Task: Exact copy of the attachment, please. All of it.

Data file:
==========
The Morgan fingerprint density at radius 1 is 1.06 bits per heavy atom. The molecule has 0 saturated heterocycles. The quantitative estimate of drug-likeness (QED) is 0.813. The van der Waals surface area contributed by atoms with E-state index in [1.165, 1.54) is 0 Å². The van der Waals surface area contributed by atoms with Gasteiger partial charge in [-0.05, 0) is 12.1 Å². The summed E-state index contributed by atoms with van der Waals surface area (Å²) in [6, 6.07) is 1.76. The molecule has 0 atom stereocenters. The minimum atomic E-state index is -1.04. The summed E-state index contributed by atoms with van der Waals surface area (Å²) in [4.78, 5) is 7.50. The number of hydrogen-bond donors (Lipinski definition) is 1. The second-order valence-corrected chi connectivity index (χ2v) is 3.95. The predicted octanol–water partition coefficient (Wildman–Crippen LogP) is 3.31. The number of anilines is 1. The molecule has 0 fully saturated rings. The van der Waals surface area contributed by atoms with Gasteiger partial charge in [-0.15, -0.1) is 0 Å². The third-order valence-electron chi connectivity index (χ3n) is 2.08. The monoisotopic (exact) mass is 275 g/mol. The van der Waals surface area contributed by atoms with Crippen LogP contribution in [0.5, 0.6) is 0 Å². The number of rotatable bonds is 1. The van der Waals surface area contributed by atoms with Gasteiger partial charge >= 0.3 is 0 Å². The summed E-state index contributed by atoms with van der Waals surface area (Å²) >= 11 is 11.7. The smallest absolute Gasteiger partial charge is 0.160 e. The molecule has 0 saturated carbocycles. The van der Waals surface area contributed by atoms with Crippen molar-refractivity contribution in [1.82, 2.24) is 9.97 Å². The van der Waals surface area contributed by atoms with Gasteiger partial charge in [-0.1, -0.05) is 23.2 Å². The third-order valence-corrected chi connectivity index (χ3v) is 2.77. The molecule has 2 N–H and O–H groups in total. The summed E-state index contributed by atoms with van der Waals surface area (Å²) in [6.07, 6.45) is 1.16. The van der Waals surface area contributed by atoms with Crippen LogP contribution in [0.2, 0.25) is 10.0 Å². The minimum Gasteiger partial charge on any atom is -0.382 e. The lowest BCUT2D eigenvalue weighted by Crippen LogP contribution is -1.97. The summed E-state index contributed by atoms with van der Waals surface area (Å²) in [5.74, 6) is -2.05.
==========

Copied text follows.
The Morgan fingerprint density at radius 1 is 1.06 bits per heavy atom. The molecule has 0 saturated heterocycles. The quantitative estimate of drug-likeness (QED) is 0.813. The van der Waals surface area contributed by atoms with E-state index in [1.165, 1.54) is 0 Å². The van der Waals surface area contributed by atoms with Gasteiger partial charge in [-0.05, 0) is 12.1 Å². The summed E-state index contributed by atoms with van der Waals surface area (Å²) in [6, 6.07) is 1.76. The molecule has 0 atom stereocenters. The minimum atomic E-state index is -1.04. The summed E-state index contributed by atoms with van der Waals surface area (Å²) in [4.78, 5) is 7.50. The number of hydrogen-bond donors (Lipinski definition) is 1. The second-order valence-corrected chi connectivity index (χ2v) is 3.95. The predicted octanol–water partition coefficient (Wildman–Crippen LogP) is 3.31. The number of anilines is 1. The molecule has 0 fully saturated rings. The van der Waals surface area contributed by atoms with Gasteiger partial charge in [-0.15, -0.1) is 0 Å². The third-order valence-electron chi connectivity index (χ3n) is 2.08. The monoisotopic (exact) mass is 275 g/mol. The van der Waals surface area contributed by atoms with Crippen LogP contribution in [0.5, 0.6) is 0 Å². The number of rotatable bonds is 1. The van der Waals surface area contributed by atoms with Gasteiger partial charge >= 0.3 is 0 Å². The summed E-state index contributed by atoms with van der Waals surface area (Å²) >= 11 is 11.7. The smallest absolute Gasteiger partial charge is 0.160 e. The molecule has 0 saturated carbocycles. The van der Waals surface area contributed by atoms with Crippen molar-refractivity contribution in [1.82, 2.24) is 9.97 Å². The van der Waals surface area contributed by atoms with Gasteiger partial charge in [-0.1, -0.05) is 23.2 Å². The third-order valence-corrected chi connectivity index (χ3v) is 2.77. The molecule has 2 N–H and O–H groups in total. The summed E-state index contributed by atoms with van der Waals surface area (Å²) in [6.07, 6.45) is 1.16. The van der Waals surface area contributed by atoms with Crippen LogP contribution in [0.2, 0.25) is 10.0 Å². The minimum Gasteiger partial charge on any atom is -0.382 e. The lowest BCUT2D eigenvalue weighted by Crippen LogP contribution is -1.97. The summed E-state index contributed by atoms with van der Waals surface area (Å²) in [5.74, 6) is -2.05.